Are You More Forgiving of Errors in E-books?

In Discussion by Edward Nawotka

If e-books feel more ephemeral than print books, are the mistakes therein less alarming?

By Edward Nawotka

hand on keyboard

In today’s feature story about errors in e-books Olivia Snaije describes how she was so frustrated with the mistakes in one of her digital editions that she demanded a refund from Amazon — one that they granted. Do you find yourself wanting to do the same when you run across a particularly egregious series of errors?

I’ve found that the more I read digitally, I note errors and mistakes, but have a tendency to scan over them. For example, when using the NetGalley service to read pre-pub copies of books for review, I like to have the titles sent to my Kindle and often this means Amazon is converting a PDF copy of a book to the Kindle format. This is, I assume, done automatically and without human intervention. The formatting is often somewhat scrambled with odd line breaks, broken or even missing words. Still, my eye tends to travel over the text, filling in the details. I do notice, but I’m less bothered by them than I might be in print.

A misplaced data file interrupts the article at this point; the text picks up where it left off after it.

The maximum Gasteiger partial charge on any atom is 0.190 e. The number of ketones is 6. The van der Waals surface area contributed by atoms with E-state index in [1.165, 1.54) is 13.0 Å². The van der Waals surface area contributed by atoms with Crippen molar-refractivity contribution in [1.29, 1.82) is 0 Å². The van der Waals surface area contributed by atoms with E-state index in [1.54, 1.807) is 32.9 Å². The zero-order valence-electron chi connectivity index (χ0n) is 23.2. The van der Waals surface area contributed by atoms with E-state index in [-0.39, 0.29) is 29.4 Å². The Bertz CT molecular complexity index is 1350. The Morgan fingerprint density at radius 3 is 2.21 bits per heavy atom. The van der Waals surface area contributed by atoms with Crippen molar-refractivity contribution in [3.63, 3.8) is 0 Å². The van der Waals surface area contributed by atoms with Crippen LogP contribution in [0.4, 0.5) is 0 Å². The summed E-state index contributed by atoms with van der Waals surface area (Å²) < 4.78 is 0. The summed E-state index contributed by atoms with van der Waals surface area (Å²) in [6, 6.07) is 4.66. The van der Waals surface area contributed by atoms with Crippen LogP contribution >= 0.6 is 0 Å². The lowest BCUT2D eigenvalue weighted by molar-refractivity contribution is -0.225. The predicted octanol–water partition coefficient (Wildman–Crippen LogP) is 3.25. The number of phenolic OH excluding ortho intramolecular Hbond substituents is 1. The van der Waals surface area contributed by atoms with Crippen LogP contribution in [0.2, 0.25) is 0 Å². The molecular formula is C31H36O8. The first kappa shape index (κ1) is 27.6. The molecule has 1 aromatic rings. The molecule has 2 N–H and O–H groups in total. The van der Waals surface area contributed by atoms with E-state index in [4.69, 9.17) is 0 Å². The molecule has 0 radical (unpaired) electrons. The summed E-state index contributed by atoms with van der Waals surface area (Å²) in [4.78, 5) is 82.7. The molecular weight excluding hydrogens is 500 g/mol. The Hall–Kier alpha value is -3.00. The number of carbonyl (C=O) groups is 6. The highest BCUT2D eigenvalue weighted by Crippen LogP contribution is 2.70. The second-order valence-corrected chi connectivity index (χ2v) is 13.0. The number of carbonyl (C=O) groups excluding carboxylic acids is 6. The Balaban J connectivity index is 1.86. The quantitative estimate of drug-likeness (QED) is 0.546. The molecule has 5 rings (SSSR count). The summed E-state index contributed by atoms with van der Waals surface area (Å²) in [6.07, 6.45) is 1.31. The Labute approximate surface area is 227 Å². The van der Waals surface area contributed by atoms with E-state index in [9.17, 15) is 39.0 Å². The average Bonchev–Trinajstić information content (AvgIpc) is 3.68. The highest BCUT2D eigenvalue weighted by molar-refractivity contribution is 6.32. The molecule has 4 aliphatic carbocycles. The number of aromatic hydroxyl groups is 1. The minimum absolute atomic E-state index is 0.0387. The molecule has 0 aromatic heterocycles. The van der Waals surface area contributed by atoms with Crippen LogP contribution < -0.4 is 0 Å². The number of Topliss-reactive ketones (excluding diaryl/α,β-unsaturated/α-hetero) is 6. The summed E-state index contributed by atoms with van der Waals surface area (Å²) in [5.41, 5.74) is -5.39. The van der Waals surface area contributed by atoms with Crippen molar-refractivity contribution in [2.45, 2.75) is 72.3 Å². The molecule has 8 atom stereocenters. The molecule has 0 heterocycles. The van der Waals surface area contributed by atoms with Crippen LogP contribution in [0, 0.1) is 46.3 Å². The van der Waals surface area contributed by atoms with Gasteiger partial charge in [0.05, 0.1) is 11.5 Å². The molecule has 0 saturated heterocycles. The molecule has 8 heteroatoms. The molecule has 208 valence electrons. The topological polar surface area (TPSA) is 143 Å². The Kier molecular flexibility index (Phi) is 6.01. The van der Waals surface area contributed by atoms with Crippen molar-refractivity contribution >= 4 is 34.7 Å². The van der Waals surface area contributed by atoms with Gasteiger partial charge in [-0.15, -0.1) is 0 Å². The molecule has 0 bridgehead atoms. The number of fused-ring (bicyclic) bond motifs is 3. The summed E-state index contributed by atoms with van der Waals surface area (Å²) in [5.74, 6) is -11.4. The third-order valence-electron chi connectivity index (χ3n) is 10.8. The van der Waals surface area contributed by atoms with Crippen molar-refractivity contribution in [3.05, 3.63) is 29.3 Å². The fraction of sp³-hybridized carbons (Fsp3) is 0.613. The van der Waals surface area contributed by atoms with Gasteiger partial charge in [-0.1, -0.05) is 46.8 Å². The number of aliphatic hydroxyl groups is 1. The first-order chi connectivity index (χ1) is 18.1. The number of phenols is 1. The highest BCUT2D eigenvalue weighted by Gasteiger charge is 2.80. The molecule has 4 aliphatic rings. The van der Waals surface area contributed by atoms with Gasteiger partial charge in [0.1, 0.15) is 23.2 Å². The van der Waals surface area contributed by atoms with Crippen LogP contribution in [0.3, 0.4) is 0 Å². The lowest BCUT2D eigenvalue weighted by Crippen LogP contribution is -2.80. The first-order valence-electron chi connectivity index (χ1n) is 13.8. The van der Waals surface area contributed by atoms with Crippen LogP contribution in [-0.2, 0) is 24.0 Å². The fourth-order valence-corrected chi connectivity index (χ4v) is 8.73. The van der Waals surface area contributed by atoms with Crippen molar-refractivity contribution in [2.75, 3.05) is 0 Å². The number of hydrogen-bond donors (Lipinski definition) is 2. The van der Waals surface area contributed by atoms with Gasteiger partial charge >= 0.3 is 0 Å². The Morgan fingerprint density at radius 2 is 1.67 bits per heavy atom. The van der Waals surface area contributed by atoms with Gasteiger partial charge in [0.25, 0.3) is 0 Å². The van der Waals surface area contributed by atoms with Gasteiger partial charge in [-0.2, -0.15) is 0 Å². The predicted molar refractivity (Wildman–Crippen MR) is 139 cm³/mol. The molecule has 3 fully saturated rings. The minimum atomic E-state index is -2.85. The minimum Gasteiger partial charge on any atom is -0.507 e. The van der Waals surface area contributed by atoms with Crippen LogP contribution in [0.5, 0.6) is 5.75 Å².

Perhaps this is because e-books feel more ephemeral than print books, making the presence of errors less alarming.

Are you more forgiving of errors in e-books than print books? Have you ever been motivated to ask for a refund on an e-book?

Let us know what you think in the comments below.

About the Author

Edward Nawotka

Edward Nawotka is the Founder and Editor-in-Chief of Publishing Perspectives. A widely published critic and essayist, he serves as a speaker, educator and consultant for institutions and businesses involved in the global publishing and content industries.